The sun is setting on the day. A sun shiny day with chilled crispy edges. The tree hadn’t leafed out in over a year. I’d never seen it leaf out completely. It was slowly shedding the bark from its truck near the earth. A large branch toward the street, and another toward the garage, were cracking along the length. Inch by inch, day by day.
The main truck was trying. It was sending out small little sprouts with single or double leaves. The branch near over the drive and along it were done for, we had to let them loose weeks ago. I did some recon for a replacement, at Green and Growing up the road, and with a final vote from my other half we picked up a Mexican White Oak (aka Monterray Oak.) We believed our previous tree to be a Silver Maple, and it was quite large for a younger neighborhood tree in Austin – possibly topping forty feet. We did water it this summer via the lawn during the 2011 Drought, but believe the damage had been done the previous year. This is a rental, after all, and not all tenants have the time, desire, or funds to water their landscapes.
Saturday, as the sun started to mosey down the sky, the chainsaw started up. With a rock captured in the end of the Gypsy Rope, lobbed over a high branch, and tension to pull the limb from the house, the chainsaw started work.
It was dull.
Off to the store for a new chain. Meanwhile, we kept progressing with the ax. There’s something satisfying about the heft of an ax. Slip. Swing. Thunk. Slip. Swing. Thunk.
We pulled on our ropes. Slip. Swing. Thunk…craaaack…CRASH. The branch near the house was down. The branch pointing to the streetlamp took longer, but came down into the road.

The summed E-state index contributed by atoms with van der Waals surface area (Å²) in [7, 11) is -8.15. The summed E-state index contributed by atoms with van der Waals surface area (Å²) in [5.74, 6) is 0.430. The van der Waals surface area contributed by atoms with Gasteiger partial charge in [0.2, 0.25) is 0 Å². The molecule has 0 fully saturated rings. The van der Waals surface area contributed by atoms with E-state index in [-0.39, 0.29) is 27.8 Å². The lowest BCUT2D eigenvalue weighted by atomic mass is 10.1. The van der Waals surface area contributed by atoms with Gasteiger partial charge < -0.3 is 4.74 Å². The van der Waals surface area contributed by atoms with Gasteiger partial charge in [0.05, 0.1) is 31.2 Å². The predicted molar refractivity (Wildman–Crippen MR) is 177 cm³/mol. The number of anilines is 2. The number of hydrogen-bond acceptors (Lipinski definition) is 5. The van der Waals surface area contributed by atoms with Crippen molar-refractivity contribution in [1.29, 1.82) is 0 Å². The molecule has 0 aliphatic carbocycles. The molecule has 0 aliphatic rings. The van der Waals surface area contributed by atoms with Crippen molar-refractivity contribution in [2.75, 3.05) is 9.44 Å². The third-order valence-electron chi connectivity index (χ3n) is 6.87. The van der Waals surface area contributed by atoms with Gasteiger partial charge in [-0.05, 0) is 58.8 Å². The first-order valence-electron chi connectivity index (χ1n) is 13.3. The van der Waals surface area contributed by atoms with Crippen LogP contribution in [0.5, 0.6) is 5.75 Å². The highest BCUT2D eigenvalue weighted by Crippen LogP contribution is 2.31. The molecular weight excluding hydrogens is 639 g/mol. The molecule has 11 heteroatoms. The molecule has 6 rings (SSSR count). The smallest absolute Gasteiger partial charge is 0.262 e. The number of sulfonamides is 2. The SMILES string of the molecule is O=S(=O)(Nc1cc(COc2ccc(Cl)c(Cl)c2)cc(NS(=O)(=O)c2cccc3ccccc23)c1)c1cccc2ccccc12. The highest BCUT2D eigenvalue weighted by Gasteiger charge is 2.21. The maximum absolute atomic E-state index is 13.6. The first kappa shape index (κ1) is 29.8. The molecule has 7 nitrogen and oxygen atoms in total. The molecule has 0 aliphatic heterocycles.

Sunday, new chain at the ready, it was time to bring down the tree. When firewood was made and loaded for family, the job was done. Any concern that I may have decided to remove a healthy tree was relieved when we had done so. The center of the trunk was hollowing out, the hole ascending up through the trunk.
I had dug a hole on Saturday. Three times the width of the pot, and as deep as the 12″ pot. We broke apart the edges of the hole. Loosening the soil allows the roots to make their way wider, faster, and survive droughts earlier in their lives. I added some manure left over from the garden, we righted the trunk of the new tree in its hole, and set to work replacing the earth. With a dam built around the lower edge, the original bamboo stakes in place, and leaf mulch making a ring, we were set.
Our new tree was home!
Notice the lack of bamboo stakes, and instead the tomato stakes?
We had a bit of a storm on Wednesday. Lightning like shotgun blasts and thunder for hours. Rain in the inches (plural!) and wind beyond wind. We awoke Thursday morning to find our new tree, still rooted, but laying nearly flat along the grass. The bamboo stakes had snapped at ground level!
We hurried to re-stake, re-tie, and otherwise prop up our poor beaten fellow and managed to not be late for work.
It could probably use with a wind-side anchor point to help it straighten a bit further, so perhaps a trip to the store is in order tomorrow. I was ever so grateful that we did take the tree down when we did, as I can’t say with any certainty it would have survived the storm intact, and may have caused damage to house, vehicle, or streetlamp.
Things I learned that day:
- Branches, tied near the top, will not swing back at the base enough to harm. (I had imagined pulling at the top would cause the just-severed-base to whip back and cause issue.)
- Stake trees. Even if you only see small trees with stakes bent at odd angles. Simply unstake them after a month or so.
- Stacking firewood is still satisfying, after all of these years.
- Chainsaws get dull.